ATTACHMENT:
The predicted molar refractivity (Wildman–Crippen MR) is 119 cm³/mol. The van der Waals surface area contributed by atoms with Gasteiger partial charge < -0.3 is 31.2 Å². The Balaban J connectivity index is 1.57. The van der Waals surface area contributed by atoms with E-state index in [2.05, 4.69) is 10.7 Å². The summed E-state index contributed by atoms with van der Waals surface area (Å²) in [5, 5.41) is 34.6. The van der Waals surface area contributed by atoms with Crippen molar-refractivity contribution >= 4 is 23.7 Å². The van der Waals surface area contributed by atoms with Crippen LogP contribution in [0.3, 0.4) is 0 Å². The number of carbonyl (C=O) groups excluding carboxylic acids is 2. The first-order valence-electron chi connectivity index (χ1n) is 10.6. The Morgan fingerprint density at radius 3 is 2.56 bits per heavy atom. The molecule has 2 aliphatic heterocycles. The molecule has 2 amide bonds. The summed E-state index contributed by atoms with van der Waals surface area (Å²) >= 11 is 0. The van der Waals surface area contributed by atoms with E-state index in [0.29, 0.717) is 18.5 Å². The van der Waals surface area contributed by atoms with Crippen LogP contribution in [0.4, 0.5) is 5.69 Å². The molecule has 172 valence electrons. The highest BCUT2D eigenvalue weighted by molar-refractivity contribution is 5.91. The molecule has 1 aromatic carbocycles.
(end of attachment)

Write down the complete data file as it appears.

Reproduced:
The predicted molar refractivity (Wildman–Crippen MR) is 119 cm³/mol. The van der Waals surface area contributed by atoms with Gasteiger partial charge < -0.3 is 31.2 Å². The Balaban J connectivity index is 1.57. The van der Waals surface area contributed by atoms with E-state index in [2.05, 4.69) is 10.7 Å². The summed E-state index contributed by atoms with van der Waals surface area (Å²) in [5, 5.41) is 34.6. The van der Waals surface area contributed by atoms with Crippen molar-refractivity contribution >= 4 is 23.7 Å². The van der Waals surface area contributed by atoms with Crippen LogP contribution in [0.3, 0.4) is 0 Å². The number of carbonyl (C=O) groups excluding carboxylic acids is 2. The first-order valence-electron chi connectivity index (χ1n) is 10.6. The Morgan fingerprint density at radius 3 is 2.56 bits per heavy atom. The molecule has 2 aliphatic heterocycles. The molecule has 2 amide bonds. The summed E-state index contributed by atoms with van der Waals surface area (Å²) >= 11 is 0. The van der Waals surface area contributed by atoms with E-state index in [0.29, 0.717) is 18.5 Å². The van der Waals surface area contributed by atoms with Crippen LogP contribution in [0.4, 0.5) is 5.69 Å². The molecule has 172 valence electrons. The highest BCUT2D eigenvalue weighted by molar-refractivity contribution is 5.91. The molecule has 1 aromatic carbocycles.